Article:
Today in History – February 8, 1969 – Thomas Edward Clark, flying as SunValley 3 is KIA

8 February 1969 – Thomas Edward Clark was born on April 15, 1939, in Emporium, Pennsylvania as the third son of the late Otto and Josephine Schager Clark. An avid hunter and fisherman, Tom enjoyed the outdoors. He was a star fullback at Cameron County High School, graduating with honors in 1957.

After attending Penn State University for two years, Clark received an appointment to the Air Force Academy from which he graduated in 1963. The graduation ceremony included the first commencement address to the Academy from a sitting president, President John F. Kennedy. That same year Tom married his high school sweetheart, Kathleen Mottern of Emporium. The 1963 Air Force Academy Yearbook states that Tom’s goals were to be a pilot and a politician.

On February 8, 1969, Captain Clark was flying an F-100D Super Sabre, of 416th Tactical Fighter Squadron, 37th Tactical Fight Wing, in a flight of four mission over Laos. The flight controlled by an F-4 Forward Air Controller engaged a 23mm Anti-Aircraft Artillery battery. Captain Clark’s aircraft was hit by rounds from the artillery battery, burst into flames, and crashed. No parachute was observed. Aircraft in the area conducted visual and electronic searches, with negative results.

Subsequent to the incident, the U.S. Air Force determined Captain Clark was Killed in Action (KIA), Body not Recovered (BNR). The Air Force posthumously promoted Tom to the rank of Major.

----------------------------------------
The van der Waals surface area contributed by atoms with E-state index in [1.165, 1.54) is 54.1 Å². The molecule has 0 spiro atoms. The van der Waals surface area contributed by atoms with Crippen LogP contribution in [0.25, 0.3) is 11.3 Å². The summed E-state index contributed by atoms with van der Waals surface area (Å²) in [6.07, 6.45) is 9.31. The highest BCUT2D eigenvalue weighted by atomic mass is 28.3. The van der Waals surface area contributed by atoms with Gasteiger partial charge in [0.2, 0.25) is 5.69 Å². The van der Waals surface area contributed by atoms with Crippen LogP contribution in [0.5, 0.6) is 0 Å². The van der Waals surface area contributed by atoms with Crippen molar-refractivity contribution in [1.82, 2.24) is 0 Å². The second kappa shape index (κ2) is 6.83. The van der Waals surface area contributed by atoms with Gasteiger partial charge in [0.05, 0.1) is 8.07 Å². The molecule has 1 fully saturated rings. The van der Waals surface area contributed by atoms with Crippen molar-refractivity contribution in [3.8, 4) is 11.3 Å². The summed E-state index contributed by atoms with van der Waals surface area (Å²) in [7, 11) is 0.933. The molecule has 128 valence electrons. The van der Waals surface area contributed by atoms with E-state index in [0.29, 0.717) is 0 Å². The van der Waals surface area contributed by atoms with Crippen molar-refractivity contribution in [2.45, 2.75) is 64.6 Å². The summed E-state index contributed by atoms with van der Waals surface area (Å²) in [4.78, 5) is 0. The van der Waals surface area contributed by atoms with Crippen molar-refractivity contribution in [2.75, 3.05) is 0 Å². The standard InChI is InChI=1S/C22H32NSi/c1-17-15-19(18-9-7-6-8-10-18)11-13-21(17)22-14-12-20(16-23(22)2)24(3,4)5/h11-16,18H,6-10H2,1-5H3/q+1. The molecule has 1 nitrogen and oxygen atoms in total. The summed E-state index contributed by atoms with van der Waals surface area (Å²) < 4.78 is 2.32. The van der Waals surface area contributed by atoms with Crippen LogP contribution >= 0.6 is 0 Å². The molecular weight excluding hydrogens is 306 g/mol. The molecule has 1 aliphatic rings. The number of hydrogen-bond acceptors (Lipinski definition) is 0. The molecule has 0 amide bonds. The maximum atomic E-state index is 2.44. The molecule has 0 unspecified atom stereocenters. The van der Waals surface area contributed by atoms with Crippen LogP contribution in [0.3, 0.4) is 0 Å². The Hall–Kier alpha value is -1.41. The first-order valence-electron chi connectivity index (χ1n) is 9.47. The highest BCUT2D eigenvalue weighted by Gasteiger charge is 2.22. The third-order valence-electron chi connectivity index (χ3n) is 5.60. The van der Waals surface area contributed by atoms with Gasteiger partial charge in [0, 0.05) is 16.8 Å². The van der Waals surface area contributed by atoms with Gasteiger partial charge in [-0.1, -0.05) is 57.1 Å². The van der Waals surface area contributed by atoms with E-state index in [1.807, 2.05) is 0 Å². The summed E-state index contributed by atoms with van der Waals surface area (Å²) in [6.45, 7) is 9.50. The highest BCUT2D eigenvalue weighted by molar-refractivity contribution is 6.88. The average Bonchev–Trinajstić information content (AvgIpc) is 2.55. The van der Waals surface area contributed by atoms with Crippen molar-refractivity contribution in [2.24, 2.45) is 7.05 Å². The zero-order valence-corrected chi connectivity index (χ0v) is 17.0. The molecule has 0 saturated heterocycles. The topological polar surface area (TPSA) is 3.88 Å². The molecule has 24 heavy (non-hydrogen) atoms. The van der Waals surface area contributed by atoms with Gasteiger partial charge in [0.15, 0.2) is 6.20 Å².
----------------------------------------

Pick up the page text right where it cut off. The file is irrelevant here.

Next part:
On February 12, 1991, a joint U.S./Lao People’s Democratic Republic team investigated the crash of Thomas E. Clark’s F-100. In late 1991, a Thai citizen turned over to U.S. Officials in Thailand human remains as well as a military identification tag and a partial military identification tag bearing Major Clark’s name. The remains were identified as other than Captain Clark’s. In February of 1992, a team worked to excavate the suspected crash site of Thomas E. Clark in the Savannakhet Province with no apparent results.

In October of 2005, a joint team re-investigated the crash site excavated in 1992. Another bone fragment was found but later identified as not part of a human. In October of 2009, another joint team re-excavated portions of the crash site and recovered human remains. After extensive examination, including isotope testing, the human remains were identified as the remains of Thomas E. Clark.

The Clark family was notified in June 2011 that the remains of Thomas E. Clark would be returned to the family.

Major Thomas Clark’s coming home to Emporium, was escorted by Patriot Guard Riders and Police, on Thursday, Oct. 20, 2011. The procession paused at his former home at 229 West 4th Street before continuing East on 4th Street to the Barnett Funeral Home. The public welcomed him home by standing along 4th Street awaiting his arrival after 42 years.

Major Clark is survived by his widow Kathleen Mottern Clark Blair and her husband Robert, of Cedar Crest, NM, two brothers, Roger B. Clark and his wife Millie, of Emporium, and John O. Clark and his wife Linda of Virginia Beach, VA. and also by a large extended family.
In addition to his parents’ death Tom’s brother Gerald A. Clark, of Emporium, a U.S. Navy veteran of the Korean War, passed away in 1995.

Major Clark was buried with Military Honors and a USAF fly-over at the St. Mark Catholic Cemetery.


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